That said, we have good translations of foreign books. Our best translators of Tolstoy, Dostoevsky and Homer are really good. IMO, the best Brazilian Homer translator is far better than the best Portuguese one.

    • 3 weeks ago
      Anonymous

      Why is that?

  5. 3 weeks ago
    Anonymous

    Don't know about translations, but I would recommend:
    >Machado
    >Lima Barreto
    >Graciliano Ramos
    >Manuel Antônio de Almeida
    >João Guimarães Rosa
    >Gustavo Corção
    >José Geraldo de Vieira
    >Octávio de Faria
    Imo José de Alencar, Jorge Amado and Aluísio Azevedo sucks but you can try it if you want

    • 3 weeks ago
      Anonymous

      I'll give some a try, thanks!

    • 3 weeks ago
      Anonymous

      recommend some brazilian writers for a guy that loves faulkner, gaddis, joyce.
      i'm a brazilian but have only read guimarães rosa lmao

      where do I start

      • 3 weeks ago
        Anonymous

        Clarice is closest to the writers you mentioned
        I also found Raul Pompeia's O Ateneu to be close in themes and style to Joyce's Portrait, and honestly preffered it to the latter
        Machado rings very close to the prose of european XIXth century novelists, but I love his characteristic humor, and the old Rio setting of his works
        Lima Barreto is terrific as well, and very political, but might be not what you're after
        >have only read guimarães rosa
        how did you enjoy him?
        I'm currently reading Grande Sertão Veredas, and it's probably the greatest thing I've ever read in my life
        although I can't imagine recommending it to a foreigner as a starter BR lit
        It's incredibly difficult to read, and most of it is probably lost in translation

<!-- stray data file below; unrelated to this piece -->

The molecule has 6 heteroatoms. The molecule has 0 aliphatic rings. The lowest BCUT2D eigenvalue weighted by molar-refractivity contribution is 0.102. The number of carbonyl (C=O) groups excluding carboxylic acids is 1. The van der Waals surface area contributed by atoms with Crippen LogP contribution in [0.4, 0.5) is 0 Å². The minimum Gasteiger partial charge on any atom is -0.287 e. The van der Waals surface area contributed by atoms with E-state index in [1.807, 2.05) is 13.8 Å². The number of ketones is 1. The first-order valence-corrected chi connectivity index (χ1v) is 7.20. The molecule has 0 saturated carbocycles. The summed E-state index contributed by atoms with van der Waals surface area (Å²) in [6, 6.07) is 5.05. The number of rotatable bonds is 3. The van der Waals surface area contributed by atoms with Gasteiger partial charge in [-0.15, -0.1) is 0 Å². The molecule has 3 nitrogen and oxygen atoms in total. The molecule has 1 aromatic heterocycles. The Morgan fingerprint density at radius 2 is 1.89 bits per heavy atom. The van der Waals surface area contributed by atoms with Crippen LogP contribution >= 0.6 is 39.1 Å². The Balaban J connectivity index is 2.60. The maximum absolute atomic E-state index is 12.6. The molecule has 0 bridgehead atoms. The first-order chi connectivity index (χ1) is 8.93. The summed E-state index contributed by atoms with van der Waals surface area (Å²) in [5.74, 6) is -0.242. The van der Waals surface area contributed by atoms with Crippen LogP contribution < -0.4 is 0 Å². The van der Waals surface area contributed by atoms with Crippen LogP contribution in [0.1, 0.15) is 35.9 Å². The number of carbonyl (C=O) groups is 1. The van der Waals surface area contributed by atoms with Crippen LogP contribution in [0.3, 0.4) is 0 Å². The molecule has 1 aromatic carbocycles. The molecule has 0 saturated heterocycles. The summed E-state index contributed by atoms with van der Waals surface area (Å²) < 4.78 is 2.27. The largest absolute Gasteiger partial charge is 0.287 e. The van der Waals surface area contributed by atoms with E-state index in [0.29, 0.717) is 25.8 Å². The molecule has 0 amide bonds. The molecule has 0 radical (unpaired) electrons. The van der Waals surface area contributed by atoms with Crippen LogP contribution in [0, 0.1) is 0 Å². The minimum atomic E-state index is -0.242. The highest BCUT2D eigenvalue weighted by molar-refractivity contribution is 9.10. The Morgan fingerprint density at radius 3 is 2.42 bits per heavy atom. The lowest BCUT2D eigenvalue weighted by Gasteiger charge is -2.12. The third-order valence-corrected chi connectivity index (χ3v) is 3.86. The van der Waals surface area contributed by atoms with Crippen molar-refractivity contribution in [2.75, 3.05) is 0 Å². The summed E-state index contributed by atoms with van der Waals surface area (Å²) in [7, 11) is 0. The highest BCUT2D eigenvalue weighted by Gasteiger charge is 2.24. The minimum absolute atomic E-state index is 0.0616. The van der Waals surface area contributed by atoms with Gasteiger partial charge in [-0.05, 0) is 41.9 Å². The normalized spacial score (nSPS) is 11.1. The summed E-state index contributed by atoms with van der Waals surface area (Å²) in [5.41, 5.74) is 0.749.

• 3 weeks ago
          Anonymous

          I said I only read Rosa, but I also read the three most famous of Assis' novels.
          I found them a bit boring, romance/realism isn't really my thing. My favorite from him is definitely Posthumous Memoirs, I enjoyed it a lot.
          Also read Euclides' Os Sertões, which is an epic book in every single aspect: the scope of it, the battle itself, the writing. But of course, not close to any of the previously mentioned writers.
          About Veredas, I thought it was fantastic, on par with some of the greatest writers of the period.
          Making a ridiculous analogy it's like a mix of joyce with mccarthy, but of course it's such a great work it's unfair to compare him to any other writer, it's a very unique book.
          And yeah, it's tough recommending it to foreigners, but at the same time Rosa himself helped with some translations and was happy with the result iirc.

  6. 3 weeks ago
    Anonymous

    Murilo Rubião is a personal favorite, and one that I was recommended on a br thread here on lit
    he only ever wrote short stories, and his entire work ammounts to no more than 200 pages, but it's beautiful and incredibly worth it
    never read anything like it

  7. 3 weeks ago
    Anonymous

    Careful with translation. My mind is reminding that English translation of one these Brazilian classics was sanitized to be politically correct to burger standards. I just can't remember which one.

    • 3 weeks ago
      Anonymous

      Yeah that's fair. Unfortunately I cannot read Portugese so English is all I can do.

  8. 3 weeks ago
    Anonymous

    I worry that all works to greater or lesser extent get lost in translation. I am forever to only appreciate classics written in English I suppose.